n lowering the Kansas business tax burden;

n re-examining incentives for bringing and keeping business in the state;

n creating regional foundations to administer a regional business development fund to carry out economic development projects. The majority of the money in the fund would be spent on job creation and retention and no more than 10 percent on administrative costs.

Education. We must continue adequate funding for quality education. In addition, I would favor:

n creating a Special Education Funding Task Force.

n changing the state finance formula to make taxation more equitable to less advantage districts.

n developing a support structure that will assist schools that are not meeting the requirements of No Child Left Behind.

n legislating state assessments.

Energy: We need affordable, reliable and abundant energy. To achieve that we should:

n actively pursue the use and further development of wind and solar energy.

n construct additional coal plants using modern and innovative technology that will be safe for our environment.

Kansas must become energy independent. We need an energy policy to avoid increasing costs as we are presently experiencing with our fuel prices. We need to be proactive before we experience an energy crisis.


QUESTION: What is one thing you can do as a state representative that would help the 70th District grow economically and/or in population?

I would support the Kansas Commission on Rural Policy. This commission will be tasked with developing recommendations for rural economic development based on the following four points:

n Fostering leadership;

n Youth retention;

n Promoting and financing rural entrepreneurship through the coordination of existing programs;

n Wealth retention and generation.

This is one of the programs we need to embrace in rural Kansas. The four points are crucial for the development and economic survival of small towns in Kansas. We must work to expand existing businesses and be open and aggressive in the pursuit of new business opportunities for our towns.

I feel this all works hand in hand. If we have jobs in our communities, either by expansion or new jobs, our communities grow, our school system will grow and flourish once again, and you will have a healthy community where people want to live and raise their family. You are stabilizing the economy, education, health care industry, retail and the quality of life.

Bill Spangler, Burns, is a retired laboratory scientist and administrator.

Bill Spangler

QUESTION: What life experiences or personal qualities prepare you to be an effective state representative?

I have earned bachelor of science, master of science (two) and doctorate degrees in microbiology, microbial physiology, biochemistry and molecular biology/biotechnology.

Also, many years of laboratory and administrative experience has qualified me in environmental science and toxicology.

I worked and paid all educational expenses without benefit of loans or scholarships. I do owe citizens and taxpayers for their contribution to my education, which I will repay in part by serving the constituents of District 70.

I know and understand the agricultural issues, energy requirements, educational problems and needs and, by virtue of my education, background and hands on experience, I can help solve the problems facing Kansans in a real-life manner.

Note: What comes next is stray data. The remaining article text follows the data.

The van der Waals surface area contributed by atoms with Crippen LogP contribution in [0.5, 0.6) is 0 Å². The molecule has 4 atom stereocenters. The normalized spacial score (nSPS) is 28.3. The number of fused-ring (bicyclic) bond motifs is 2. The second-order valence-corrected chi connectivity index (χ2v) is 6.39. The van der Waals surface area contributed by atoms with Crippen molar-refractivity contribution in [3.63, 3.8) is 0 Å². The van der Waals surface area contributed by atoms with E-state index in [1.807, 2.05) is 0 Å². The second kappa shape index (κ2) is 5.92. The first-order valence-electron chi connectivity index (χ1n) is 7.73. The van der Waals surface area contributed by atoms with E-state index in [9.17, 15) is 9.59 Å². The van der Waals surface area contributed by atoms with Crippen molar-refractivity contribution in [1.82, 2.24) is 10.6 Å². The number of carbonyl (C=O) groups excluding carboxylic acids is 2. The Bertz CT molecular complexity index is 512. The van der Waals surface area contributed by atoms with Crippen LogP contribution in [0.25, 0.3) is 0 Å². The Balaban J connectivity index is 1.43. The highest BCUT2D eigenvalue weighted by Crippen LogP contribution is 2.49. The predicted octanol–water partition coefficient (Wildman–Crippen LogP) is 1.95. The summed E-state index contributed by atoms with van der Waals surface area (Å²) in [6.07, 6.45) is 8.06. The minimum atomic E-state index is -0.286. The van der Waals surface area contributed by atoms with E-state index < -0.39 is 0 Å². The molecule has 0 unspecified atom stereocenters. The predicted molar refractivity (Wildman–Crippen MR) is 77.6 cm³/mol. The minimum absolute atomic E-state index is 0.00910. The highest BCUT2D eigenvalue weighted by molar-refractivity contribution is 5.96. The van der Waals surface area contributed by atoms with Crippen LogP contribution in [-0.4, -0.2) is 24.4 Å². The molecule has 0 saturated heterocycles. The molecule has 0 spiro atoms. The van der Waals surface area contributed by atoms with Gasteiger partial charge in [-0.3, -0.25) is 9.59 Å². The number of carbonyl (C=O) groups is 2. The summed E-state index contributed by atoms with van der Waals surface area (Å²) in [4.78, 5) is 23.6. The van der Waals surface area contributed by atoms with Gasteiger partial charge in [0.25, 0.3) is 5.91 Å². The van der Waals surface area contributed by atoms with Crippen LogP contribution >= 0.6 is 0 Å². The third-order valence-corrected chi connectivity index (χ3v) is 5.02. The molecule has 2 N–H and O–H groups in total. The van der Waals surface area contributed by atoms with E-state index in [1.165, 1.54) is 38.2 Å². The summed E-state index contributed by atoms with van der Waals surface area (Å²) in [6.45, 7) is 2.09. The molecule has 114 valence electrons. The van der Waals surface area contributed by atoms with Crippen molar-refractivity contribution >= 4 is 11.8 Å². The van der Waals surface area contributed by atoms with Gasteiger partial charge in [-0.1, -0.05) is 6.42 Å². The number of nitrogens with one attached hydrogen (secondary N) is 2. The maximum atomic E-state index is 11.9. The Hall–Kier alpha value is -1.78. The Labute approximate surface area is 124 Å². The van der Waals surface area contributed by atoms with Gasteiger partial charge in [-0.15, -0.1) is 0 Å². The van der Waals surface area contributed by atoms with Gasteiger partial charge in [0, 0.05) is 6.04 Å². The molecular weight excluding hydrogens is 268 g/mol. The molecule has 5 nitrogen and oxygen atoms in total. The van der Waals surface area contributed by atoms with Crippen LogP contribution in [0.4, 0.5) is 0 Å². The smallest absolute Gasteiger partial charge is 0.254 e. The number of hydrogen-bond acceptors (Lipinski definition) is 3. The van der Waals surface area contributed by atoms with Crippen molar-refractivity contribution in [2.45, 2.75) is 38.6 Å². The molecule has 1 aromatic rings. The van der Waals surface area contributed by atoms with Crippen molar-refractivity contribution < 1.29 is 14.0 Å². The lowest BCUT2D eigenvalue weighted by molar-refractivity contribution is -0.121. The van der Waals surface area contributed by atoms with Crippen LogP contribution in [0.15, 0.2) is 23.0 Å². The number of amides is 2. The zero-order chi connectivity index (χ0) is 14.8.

Having 35 years of actual research and administration experience in working with water supply, pollution control, sewage, water and wastewater testing, consumer product testing, research into environmental mercury pollution and abatement, agricultural pesticides, toxicology studies, I am well suited to address legislation in some of these same areas.

I am against illegal immigration and am very much pro-education. I will strive to improve education for our kids, and not only to make the system more economical and efficient but to aid our children in schools to better deal with life?s issues and to face the future with hope and by way of preparation.


QUESTION: What three issues do you see as being most critical for the future of Kansas as a whole? And, in a nutshell, what strategy, outcome or objective do you see as the best ?solution? to that issue?

Three critical issues for the future of Kansas are the education of our children, to encourage and sustain agriculture and agribusiness and to provide for more plentiful and economical energy without undue stress on the environment.

Some additional monies may be needed in the future for education, but for now attention to efficiency, curriculum and tenure of teachers can offset some of the immediate need for more funding.

In the short term we must increase available power by the startup of some clean, efficient, coal-fired generating plants as well as research and application of solar energy and wind power for our state. These can pay for themselves while contributing to the economy and workforce in Kansas.

Ethanol and biofuels are a big concern. Fuel alcohol helps with the oil supply and should be important in the future. But humans and livestock are competing for the cereal grains used to produce alcohol, necessitating the need for cheap alternate feedstocks such as cellulose from grass, weeds, paper and wood.

Also with research, planning and good management, some of the wastes from the process can be converted to animal feedstuffs.

Along these same lines, agriculture and agribusiness needs stimulation, education and research to increase production of cereal grains, livestock and other farm commodities.


QUESTION: What is one thing you can do as a state representative that would help the 70th District grow economically and/or in population?

We need to encourage and develop business in Kansas in conjunction with improved education and understanding of problems by our youth. We need to encourage our youth to stay in Kansas and to use their knowledge and skills to promote and expand business.

We need to develop, sustain and conserve our water supplies and resources so that plenty may be available to encourage new business to establish and current business to expand.

Work needs to be done on other areas of the state infastructure to acquire and sustain new businesses.

I can help as a state legislator by contributing my knowledge and skills to promote and sponsor legislation that will not only promote business and employment but to help promote other areas of interest as well.

As your candidate, I have the time and motivation to help in any way that I can. My family is grown, I am retired and I have the experience to apply myself to accomplishing goals and needs of Kansans.

I also do not have a business that requires my time to keep going or expand, so I can direct those energies to Kansas legislative work.